India and Australia escape punishment over DRS fall-out


The cheating row between India and Australia took a twist on Wednesday as the two boards issued defiant statements defending the behaviour of their players.

India captain Virat Kohli had accused Australia skipper Steve Smith of consulting his dressing room for advice on DRS referrals during the tense second Test at Bangalore, which India won by 75 runs.

Despite Smith admitting to ‘brain fade’ when batting partner Peter Handscomb encouraged him to look towards his team-mates for advice after he was given out lbw, Cricket Australia chief executive James Sutherland leapt to his captain’s defence. 

India captain Virat Kohli said Australia’s captain Steve Smith had crossed a line in the 2nd test

‘I find the allegations questioning the integrity of Steve Smith, the Australian team and the dressing-room outrageous,’ said Sutherland.

‘We reject any commentary that suggests our integrity was brought into disrepute or that systemic unfair tactics are used, and stand by Steve and the cricketers who are proudly representing our country.’

But the Indian board were equally adamant that Kohli was within his rights to suggest that Australia had employed the illegal tactic more than once.

‘Mr Virat Kohli is a mature and seasoned cricketer and his conduct on the field has been exemplary,’ said a BCCI statement.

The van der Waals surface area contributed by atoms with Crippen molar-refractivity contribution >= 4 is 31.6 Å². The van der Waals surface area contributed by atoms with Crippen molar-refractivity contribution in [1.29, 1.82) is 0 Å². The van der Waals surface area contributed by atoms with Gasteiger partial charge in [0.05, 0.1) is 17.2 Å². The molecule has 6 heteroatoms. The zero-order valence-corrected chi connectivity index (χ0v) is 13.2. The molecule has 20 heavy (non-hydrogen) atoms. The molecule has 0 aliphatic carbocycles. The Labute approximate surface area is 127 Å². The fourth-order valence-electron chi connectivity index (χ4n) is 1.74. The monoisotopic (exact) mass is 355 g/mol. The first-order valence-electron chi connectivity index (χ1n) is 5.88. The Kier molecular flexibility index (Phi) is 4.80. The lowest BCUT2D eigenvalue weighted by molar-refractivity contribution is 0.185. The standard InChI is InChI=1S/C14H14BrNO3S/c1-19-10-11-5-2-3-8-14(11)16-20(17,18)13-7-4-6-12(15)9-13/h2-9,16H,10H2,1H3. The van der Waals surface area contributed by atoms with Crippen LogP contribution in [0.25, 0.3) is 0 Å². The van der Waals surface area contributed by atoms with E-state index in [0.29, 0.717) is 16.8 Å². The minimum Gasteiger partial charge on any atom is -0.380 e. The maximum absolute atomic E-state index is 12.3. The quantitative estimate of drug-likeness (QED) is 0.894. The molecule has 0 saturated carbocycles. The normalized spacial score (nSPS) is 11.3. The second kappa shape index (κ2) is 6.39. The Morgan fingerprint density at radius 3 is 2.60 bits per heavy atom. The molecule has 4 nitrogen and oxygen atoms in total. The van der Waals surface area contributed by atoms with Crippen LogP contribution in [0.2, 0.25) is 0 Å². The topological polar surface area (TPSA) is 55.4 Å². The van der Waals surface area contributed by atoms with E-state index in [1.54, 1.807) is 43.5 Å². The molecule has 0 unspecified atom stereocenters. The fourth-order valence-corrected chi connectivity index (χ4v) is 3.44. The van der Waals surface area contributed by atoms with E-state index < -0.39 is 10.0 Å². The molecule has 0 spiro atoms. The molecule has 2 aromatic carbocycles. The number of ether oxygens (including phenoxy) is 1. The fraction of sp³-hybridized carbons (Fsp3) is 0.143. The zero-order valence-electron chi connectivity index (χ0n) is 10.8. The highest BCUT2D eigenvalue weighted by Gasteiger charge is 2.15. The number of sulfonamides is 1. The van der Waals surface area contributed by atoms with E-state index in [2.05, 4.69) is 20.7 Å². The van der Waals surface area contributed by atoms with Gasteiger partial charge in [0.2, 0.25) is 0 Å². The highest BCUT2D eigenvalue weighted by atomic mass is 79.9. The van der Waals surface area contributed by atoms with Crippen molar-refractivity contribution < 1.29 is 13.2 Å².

‘Mr Kohli’s action was supported by ICC elite panel umpire Mr Nigel Llong, who rushed in to dissuade Mr Steve Smith from taking recourse to inappropriate assistance.

‘BCCI has requested the ICC to take cognizance of the fact that the Australian skipper Mr Steve Smith in his press conference admitted to a ‘brain fade’ at that moment.’ 

Steve Smith (left) and Virat Kohli shake hands before the start of the first test

Steve Smith (left) and Virat Kohli shake hands before the start of the first test

And the Indians received support from an unlikely source when Michael Clarke, Smith’s predecessor as captain, questioned Australia’s version of events.

‘If you look at the footage, Peter Handscomb actually suggested that Smith turn around and look to the support staff,’ Clarke told TV channel India Today. ‘If this was a one-off, I don’t think that would have happened.

‘The fact that Handscomb has even thought of asking the Australian skipper to turn around and look to the support staff, I’ve got my concerns.

‘Steve Smith respects the game and if it’s a one-off, then it’s a brain fade. But if Virat is correct, and if Australia are using DRS that way, then it is completely unacceptable and it is not a brain fade.’

The ongoing squabble prompted the ICC to issue a statement of their own, in which they urged both sides to ‘focus their energies on the third Test in Ranchi next week’.

Cricket Australia chief executive James Sutherland called Kohli's comments 'outrageous'

Cricket Australia chief executive James Sutherland called Kohli’s comments ‘outrageous’

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